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sync two systems

 
Ranch Hand
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I have a desktop & a laptop on my desk. While desktop is connected to network (LAN), laptop isn't.
Give me some creative idea on how do I keep these two machines in sync.

Thanks.
 
Bartender
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By "creative" you mean meaningless?
If not then this question goes to General computing...
 
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Remove the laptop's harddisk, connect it to a harddisk interface cable in the desktop, copy the contents to or from the laptop harddisk, and put the harddisk back in the laptop.

Hey, you asked for creative ideas, not practical ones?!

A bit more practical is buying a network cable and connecting the laptop to the network, so that you can easily copy files to and from it from the desktop.
 
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get an ext. hd and use the sync feature the s/w shd come with.
 
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use rsync to synchronize the directories that you care about. Do not attempt to synchronize all directories, unless you *know* that the hardware is identical. And maybe not even then.

setup a cron job to run the rsync automatically.
 
Jesper de Jong
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But Pat, do you think that's going to work if the laptop is not connected to the network?
 
Pat Farrell
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Jesper Young wrote:But Pat, do you think that's going to work if the laptop is not connected to the network?



Wow, sorry, missed that part.

I can't imagine a computer these days not being connected to a LAN and onto the greater Internet.

Even cell phones are connected to the Internet
 
ankur rathi
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Jesper Young wrote:Remove the laptop's harddisk, connect it to a harddisk interface cable in the desktop, copy the contents to or from the laptop harddisk, and put the harddisk back in the laptop.



The last thing I'd do...


A bit more practical is buying a network cable and connecting the laptop to the network, so that you can easily copy files to and from it from the desktop.



Can't do that due to some reason.
 
ankur rathi
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Arvind Mahendra wrote:get an ext. hd and use the sync feature the s/w shd come with.



This one is cool but I'll have to buy external hard drive.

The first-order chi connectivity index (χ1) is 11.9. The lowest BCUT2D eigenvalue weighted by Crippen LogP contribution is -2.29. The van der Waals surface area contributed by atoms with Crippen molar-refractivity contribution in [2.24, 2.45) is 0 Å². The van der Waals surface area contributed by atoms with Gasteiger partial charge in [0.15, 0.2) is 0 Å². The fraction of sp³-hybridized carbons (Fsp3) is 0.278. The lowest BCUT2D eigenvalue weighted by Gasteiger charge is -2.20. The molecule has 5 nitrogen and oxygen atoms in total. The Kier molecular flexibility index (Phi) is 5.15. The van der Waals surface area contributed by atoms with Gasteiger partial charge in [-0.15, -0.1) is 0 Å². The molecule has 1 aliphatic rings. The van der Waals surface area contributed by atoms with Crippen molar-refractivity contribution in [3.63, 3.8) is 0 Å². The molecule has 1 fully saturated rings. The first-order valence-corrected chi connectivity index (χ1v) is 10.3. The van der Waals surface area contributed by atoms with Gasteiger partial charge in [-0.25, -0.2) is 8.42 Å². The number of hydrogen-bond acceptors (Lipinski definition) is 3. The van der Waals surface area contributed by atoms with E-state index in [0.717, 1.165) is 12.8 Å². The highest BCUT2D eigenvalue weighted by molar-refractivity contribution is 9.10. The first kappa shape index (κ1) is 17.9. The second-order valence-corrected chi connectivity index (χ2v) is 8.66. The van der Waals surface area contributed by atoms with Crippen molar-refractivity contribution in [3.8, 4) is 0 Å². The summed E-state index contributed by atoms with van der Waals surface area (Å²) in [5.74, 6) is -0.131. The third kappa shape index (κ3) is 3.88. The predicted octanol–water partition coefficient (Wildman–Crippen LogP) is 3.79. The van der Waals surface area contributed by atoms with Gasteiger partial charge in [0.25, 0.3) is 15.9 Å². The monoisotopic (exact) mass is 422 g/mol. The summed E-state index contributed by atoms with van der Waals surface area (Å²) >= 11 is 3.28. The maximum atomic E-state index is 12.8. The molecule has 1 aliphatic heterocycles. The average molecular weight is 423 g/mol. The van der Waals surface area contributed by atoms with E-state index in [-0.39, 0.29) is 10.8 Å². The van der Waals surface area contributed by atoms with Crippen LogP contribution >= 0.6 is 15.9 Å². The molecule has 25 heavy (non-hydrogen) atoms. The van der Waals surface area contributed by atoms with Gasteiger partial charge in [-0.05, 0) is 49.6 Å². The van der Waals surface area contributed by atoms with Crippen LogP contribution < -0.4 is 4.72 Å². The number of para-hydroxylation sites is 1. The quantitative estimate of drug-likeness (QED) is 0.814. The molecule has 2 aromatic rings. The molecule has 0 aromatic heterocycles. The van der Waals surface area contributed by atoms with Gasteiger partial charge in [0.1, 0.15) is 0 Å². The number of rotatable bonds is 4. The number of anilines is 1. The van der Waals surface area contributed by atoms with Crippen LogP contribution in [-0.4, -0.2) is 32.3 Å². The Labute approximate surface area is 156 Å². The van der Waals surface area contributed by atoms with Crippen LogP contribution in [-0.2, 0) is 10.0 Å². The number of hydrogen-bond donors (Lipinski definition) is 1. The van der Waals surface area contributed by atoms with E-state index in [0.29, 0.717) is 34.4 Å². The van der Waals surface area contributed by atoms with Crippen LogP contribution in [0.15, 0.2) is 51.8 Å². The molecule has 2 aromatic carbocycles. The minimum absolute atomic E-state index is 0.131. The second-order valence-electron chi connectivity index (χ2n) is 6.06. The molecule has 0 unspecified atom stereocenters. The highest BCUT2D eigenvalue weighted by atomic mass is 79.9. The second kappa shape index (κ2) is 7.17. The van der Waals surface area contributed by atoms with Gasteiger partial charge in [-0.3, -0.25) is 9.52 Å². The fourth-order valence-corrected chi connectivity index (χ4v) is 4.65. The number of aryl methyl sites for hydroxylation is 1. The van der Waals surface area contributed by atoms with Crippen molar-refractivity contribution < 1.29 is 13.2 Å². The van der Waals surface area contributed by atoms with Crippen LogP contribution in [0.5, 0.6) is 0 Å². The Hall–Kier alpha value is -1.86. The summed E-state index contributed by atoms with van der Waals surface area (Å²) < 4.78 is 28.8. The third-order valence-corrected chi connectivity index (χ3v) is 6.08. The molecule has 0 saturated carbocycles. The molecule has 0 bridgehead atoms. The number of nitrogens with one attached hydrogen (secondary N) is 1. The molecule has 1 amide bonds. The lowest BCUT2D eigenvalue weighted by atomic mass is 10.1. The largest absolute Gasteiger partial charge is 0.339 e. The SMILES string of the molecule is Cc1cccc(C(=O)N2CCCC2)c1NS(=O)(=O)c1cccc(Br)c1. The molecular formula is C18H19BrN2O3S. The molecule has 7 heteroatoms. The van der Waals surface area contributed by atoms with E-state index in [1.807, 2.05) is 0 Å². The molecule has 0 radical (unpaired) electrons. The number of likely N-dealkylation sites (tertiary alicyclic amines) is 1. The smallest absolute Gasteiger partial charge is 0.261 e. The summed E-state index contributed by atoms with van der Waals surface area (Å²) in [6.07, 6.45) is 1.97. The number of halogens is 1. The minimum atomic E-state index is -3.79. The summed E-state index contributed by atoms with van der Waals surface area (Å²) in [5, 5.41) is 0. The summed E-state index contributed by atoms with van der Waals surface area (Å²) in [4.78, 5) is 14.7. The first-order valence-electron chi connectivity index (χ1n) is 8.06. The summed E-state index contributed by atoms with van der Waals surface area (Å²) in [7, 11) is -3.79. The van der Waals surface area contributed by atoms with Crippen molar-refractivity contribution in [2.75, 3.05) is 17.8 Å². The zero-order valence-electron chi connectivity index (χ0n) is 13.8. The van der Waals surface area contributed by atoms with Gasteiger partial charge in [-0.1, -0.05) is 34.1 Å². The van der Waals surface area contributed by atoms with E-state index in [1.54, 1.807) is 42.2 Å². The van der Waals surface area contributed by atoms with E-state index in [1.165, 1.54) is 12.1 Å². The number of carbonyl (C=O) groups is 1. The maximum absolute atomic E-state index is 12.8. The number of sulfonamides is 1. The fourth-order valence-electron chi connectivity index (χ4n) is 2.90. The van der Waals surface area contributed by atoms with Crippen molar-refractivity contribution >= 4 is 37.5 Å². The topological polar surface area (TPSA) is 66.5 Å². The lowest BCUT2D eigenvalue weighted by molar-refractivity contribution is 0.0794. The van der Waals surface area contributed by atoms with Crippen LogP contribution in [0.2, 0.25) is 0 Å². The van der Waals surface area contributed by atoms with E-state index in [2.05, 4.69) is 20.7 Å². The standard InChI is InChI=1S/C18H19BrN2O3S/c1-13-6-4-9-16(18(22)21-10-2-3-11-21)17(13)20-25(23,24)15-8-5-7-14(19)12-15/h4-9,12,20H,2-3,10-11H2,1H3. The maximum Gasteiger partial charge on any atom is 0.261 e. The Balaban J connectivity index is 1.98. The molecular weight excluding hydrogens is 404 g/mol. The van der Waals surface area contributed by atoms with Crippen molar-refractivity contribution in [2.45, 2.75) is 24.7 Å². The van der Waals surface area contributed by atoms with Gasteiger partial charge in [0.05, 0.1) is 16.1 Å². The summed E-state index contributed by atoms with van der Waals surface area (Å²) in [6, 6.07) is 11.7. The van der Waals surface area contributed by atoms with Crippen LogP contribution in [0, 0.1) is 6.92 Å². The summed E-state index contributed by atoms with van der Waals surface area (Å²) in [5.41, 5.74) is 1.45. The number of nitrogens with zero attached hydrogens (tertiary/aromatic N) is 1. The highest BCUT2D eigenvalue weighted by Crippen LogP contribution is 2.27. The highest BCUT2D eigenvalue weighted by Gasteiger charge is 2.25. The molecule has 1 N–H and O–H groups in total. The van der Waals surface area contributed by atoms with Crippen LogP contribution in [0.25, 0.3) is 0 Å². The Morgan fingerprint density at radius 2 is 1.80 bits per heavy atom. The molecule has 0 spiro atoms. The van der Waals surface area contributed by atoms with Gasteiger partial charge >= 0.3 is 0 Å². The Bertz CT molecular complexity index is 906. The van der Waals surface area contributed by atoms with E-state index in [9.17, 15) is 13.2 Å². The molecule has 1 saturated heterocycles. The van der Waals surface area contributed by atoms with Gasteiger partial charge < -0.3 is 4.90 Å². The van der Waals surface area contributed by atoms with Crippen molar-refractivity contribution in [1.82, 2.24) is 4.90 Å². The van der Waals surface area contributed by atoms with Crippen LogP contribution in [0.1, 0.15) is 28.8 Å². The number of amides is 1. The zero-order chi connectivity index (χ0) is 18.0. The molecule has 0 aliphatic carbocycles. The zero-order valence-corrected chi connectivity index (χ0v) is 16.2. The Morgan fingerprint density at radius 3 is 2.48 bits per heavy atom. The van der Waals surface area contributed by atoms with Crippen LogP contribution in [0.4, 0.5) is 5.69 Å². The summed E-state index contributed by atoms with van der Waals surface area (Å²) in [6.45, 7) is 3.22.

ankur rathi
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Can there be a software provides:
1. I configure the folders I care about, once.
2. It creates some kind of file, when I run it.
3. I take that file through USB drive or something & copy it in my laptop.
4. It sync the folders in my laptop (incremental or just the delta), when I run it again in my laptop.

I think, sync mentioned by Arvind does similar kind of job...
 
ankur rathi
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Amit Ghorpade wrote:By "creative" you mean meaningless?
If not then this question goes to General computing...



You can move it into general computing but I am okay with wired kind of ideas.
 
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ankur rathi wrote:

Jesper Young wrote:A bit more practical is buying a network cable and connecting the laptop to the network, so that you can easily copy files to and from it from the desktop.



Can't do that due to some reason.



In that case I would recommend dropping the laptop into wet concrete. Make sure the laptop is completely submerged. When the concrete hardens, you won't need to ask the question any more.
 
Pat Farrell
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ankur rathi wrote:Can't do that due to some reason.



This is starting to sound like an overly constrained problem.

You could use something like Laplink, which can use USB or serial cables, and if you buy the right version, the cables are included in the box. But from a practical view, its all the same whether you use Ethernet cable, WiFi, or special LapLink cables. Its a network connection, and then you can use either general software such as rsync or "scp" or the LapLink software.

From a practical view, its all the same.

You could use "sneakernet" or even "floppynet" which just means plugging in a USB dongle or floppy, copy the files, remove it, plug into second computer and copy again. But its really isomorphic.

With any connection, you want to use checksums rather than file system dates, and you need to detect and handle when some files are changed on each system. tools like CVS, SVN and GIT do this, but they assume a network.

 
ankur rathi
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Paul Clapham wrote:

ankur rathi wrote:

Jesper Young wrote:A bit more practical is buying a network cable and connecting the laptop to the network, so that you can easily copy files to and from it from the desktop.



Can't do that due to some reason.



In that case I would recommend dropping the laptop into wet concrete. Make sure the laptop is completely submerged. When the concrete hardens, you won't need to ask the question any more.




Can't do that due to some reason.

 
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